Debunking 5 Myths About Multi-Cloud Management

     

Debunking 5 Myths About Multi-Cloud Management

Merriam-Webster has several definitions for the word myth. One of them is “a person or thing having only imaginary or unverifiable existence.”

Not surprisingly, there are many misconceptions and outright myths circulating about the cloud and cloud management that are just that—myths. In order to debunk these myths, one must come prepared with cold, hard facts that speak truth to fable.

Myth #1: The Cloud Isn’t Safe

Enterprise workloads are moving to the cloud in droves. Forrester Consulting recently reported that 86 percent of respondents to their survey said they had already moved mission-critical workloads to multi-cloud providers or planned to in the near future.

Further, half of those respondents admitted to spending up to $50 million on cloud technology and planning to ramp up spending even further. So where is the notion that the cloud isn’t safe coming from?

Most organizations fearing cloud migration have suffered either a serious data loss or security breaches. There is also the insecurity associated with data stored on networks and servers out of their control. However, the cloud is inherently safer than employee workstations, where passwords and other confidential information might be sitting on a thumb drive or written down on a sticky note pad.

Much of this apprehension could be resolved if these organizations leveraged the security and flexibility of sharing data across multi-cloud platforms and adopted a multi-cloud management strategy.

In addition to increasing security and flexibility, multi-cloud management systems can be deployed across multiple providers that are more reliable than on-premises systems and reduce the risk of operational disruptions such as DDoS attacks. And with an integrated orchestration stack, fragmentation can be reduced and security regimes tightened up to keep out attack vectors.

You Need Complex Cloud Strategy to Support Multi-Cloud Environment

With so much of enterprise migrating applications to hybrid or multi-cloud environments, there is a wildly popular fear that the adoption of a tooth-pulling multi-cloud strategy is necessary for success.

Much of the apprehension undoubtedly starts with negotiations over service level agreements (SLAs), and some of that is understandable. However, a good multi-cloud strategy can be kept simple by adopting best practices. Seek management providers able to produce or support:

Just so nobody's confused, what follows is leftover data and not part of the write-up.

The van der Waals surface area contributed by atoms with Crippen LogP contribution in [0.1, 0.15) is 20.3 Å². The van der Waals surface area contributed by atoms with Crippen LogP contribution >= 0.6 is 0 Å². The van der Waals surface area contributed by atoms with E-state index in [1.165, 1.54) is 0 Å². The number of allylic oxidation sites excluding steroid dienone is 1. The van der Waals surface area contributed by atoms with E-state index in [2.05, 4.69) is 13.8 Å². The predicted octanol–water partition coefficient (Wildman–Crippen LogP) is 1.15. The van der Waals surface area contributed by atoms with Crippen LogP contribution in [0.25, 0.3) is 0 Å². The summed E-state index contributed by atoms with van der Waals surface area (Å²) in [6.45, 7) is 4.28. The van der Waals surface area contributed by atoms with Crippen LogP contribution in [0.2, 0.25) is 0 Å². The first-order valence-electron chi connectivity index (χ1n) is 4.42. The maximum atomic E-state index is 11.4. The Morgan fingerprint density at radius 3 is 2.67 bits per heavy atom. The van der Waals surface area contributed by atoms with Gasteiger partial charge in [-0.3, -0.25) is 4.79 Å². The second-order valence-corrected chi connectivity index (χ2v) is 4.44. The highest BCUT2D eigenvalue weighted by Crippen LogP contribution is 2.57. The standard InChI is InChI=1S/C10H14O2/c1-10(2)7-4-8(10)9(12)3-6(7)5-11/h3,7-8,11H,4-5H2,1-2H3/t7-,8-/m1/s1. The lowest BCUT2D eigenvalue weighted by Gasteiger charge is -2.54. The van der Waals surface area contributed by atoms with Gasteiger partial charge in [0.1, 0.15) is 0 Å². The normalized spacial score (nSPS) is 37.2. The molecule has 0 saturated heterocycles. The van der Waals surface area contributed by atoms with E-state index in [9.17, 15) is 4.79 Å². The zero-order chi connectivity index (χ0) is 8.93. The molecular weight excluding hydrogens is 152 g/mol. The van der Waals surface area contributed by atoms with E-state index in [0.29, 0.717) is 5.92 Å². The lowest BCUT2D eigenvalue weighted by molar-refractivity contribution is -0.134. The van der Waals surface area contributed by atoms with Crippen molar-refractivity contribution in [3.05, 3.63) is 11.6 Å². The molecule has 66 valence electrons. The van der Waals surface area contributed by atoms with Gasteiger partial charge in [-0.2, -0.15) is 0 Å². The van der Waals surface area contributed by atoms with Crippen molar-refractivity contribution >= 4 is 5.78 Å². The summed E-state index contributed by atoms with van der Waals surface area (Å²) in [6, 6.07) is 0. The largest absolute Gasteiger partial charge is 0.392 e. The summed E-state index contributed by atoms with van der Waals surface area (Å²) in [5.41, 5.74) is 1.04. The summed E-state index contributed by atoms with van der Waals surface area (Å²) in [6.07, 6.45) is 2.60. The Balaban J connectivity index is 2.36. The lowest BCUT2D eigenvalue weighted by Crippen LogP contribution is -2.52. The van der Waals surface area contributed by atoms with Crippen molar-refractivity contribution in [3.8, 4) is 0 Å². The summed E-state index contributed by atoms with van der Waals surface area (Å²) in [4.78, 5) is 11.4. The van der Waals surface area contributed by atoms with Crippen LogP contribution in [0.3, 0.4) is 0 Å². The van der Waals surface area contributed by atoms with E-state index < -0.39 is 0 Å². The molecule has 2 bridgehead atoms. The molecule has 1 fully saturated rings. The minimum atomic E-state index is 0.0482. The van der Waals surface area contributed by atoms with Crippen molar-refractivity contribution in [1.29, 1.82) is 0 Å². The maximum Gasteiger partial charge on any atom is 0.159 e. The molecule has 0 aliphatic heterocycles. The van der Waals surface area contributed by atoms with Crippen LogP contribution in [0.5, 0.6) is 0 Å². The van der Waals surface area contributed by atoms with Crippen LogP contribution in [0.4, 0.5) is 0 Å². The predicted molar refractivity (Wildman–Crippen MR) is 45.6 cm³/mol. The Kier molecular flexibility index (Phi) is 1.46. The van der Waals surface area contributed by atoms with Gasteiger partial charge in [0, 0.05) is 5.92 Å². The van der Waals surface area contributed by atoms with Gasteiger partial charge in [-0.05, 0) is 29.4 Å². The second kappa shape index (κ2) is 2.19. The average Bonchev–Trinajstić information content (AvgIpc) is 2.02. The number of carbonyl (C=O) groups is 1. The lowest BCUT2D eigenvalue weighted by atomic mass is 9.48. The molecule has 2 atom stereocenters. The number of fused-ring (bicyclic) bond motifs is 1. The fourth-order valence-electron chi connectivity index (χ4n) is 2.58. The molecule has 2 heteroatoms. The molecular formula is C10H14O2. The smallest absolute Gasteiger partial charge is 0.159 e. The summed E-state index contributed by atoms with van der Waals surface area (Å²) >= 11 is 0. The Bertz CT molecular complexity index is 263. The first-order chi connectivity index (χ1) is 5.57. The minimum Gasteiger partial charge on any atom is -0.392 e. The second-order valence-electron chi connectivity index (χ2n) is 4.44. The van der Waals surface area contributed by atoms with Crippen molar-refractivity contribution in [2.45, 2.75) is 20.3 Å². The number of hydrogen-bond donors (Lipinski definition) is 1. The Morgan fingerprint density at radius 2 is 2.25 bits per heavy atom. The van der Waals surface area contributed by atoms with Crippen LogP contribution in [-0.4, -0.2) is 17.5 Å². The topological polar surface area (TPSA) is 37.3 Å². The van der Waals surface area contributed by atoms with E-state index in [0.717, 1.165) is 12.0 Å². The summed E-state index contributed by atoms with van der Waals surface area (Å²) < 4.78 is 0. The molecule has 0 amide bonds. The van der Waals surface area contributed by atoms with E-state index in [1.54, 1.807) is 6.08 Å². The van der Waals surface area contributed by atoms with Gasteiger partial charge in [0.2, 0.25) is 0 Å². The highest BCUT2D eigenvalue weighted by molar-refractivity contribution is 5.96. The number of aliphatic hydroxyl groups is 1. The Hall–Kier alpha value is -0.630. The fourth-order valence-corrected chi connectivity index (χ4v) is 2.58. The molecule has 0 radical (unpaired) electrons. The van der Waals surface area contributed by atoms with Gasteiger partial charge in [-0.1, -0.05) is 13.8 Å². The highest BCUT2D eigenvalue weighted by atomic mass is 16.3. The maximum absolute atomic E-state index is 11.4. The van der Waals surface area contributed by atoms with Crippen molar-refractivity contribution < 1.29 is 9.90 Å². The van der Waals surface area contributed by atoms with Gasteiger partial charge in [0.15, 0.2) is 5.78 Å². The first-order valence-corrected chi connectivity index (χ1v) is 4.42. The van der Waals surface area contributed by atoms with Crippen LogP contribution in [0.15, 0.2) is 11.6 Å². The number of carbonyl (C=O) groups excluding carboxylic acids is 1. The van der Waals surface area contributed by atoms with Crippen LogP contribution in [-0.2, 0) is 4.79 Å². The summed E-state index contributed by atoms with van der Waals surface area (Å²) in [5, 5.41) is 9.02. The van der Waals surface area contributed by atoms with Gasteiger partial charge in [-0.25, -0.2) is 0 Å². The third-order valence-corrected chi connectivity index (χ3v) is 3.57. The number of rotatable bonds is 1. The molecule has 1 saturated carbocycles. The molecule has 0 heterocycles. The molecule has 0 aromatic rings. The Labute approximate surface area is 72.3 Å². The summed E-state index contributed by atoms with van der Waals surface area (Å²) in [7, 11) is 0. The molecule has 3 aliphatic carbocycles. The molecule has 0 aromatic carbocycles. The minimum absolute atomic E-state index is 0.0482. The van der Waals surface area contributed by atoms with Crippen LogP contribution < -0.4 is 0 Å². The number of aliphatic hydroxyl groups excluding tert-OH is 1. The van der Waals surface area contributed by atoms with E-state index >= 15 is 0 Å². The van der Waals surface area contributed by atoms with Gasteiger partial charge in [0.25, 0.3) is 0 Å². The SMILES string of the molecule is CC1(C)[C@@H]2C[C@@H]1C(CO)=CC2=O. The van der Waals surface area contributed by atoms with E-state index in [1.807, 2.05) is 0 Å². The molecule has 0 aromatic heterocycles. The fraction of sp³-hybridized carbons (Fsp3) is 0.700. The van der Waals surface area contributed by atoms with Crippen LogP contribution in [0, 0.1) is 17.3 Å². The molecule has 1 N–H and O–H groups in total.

• Governance, compliance, and policy
  • Assured security and identity
  • Resource planning
  • Transparent cost structure and optimization
  • Automation and provisioning

Multi-cloud environments can be managed via a single interface and even integrate with legacy systems for maximum versatility of resources.

It’s the responsibility of CIOs and other stakeholders to track costs based on the amount of cloud services they are consuming. Security practices should be based on tiered access privileges. In other words, the KISS mantra—keep it simple ... —can also apply to multi-cloud management if the right strategy is locked down from the very beginning.

It’s Too Expensive to Have Multiple Clouds

Most of the time, when IT managers and other stakeholders find cloud management costs rising, it’s because of poor architecture and neglected traffic patterns. In order to control costs in a multi-cloud environment, it’s necessary to find and utilize the right tools for baselining and forecasting.

Best practice cloud management strategies integrate pay-as-you-go models, deploy the right storage options based on need and application requirements, and integrate advanced data and analytics tools in one location.

The Cloud Causes Staffing Constraints within My Organization

Many are concerned that cloud adoption will present challenges to IT functions and business operations because they are not necessarily on congruent pathways when it comes to resource investment and operational priorities.

In addition to deciding which data takes precedence over moving less important or irrelevant data into the cloud systems, there is the possibility that employees will not have the skills to do their job properly and it will affect business operations.

This scenario can be mitigated or avoided altogether by either shifting some operations duties over to the cloud vendor if possible and creating special transition teams skilled to train employees prior to a large scale shift of workloads over to the cloud.

Cloud Migration Is Too Difficult

Enterprise migration to the cloud comes with certain difficulties that are hard to ignore. However, there are processes and tools that can make cloud migration easier.

Automation and provisioning tools are very useful for error monitoring, log management, and other application management functions. Look for tools to automate as many routine tasks as possible and leverage automation engines capable of integration into multi-tier deployments.

Taking advantage of containerization and virtualization makes the movement of legacy apps into the cloud much easier.  Since the containerized app comes with all the necessary runtime files to work across different operating systems and doesn’t actually live on local servers, organizations tend to see better productivity out of overtasked IT departments.

Cloud migration is much easier when organizations take a good, close look at what applications are doing for them and if there are redundancies. Once resources are in the cloud and can be pulled in and out as needed, cost savings can be realized.

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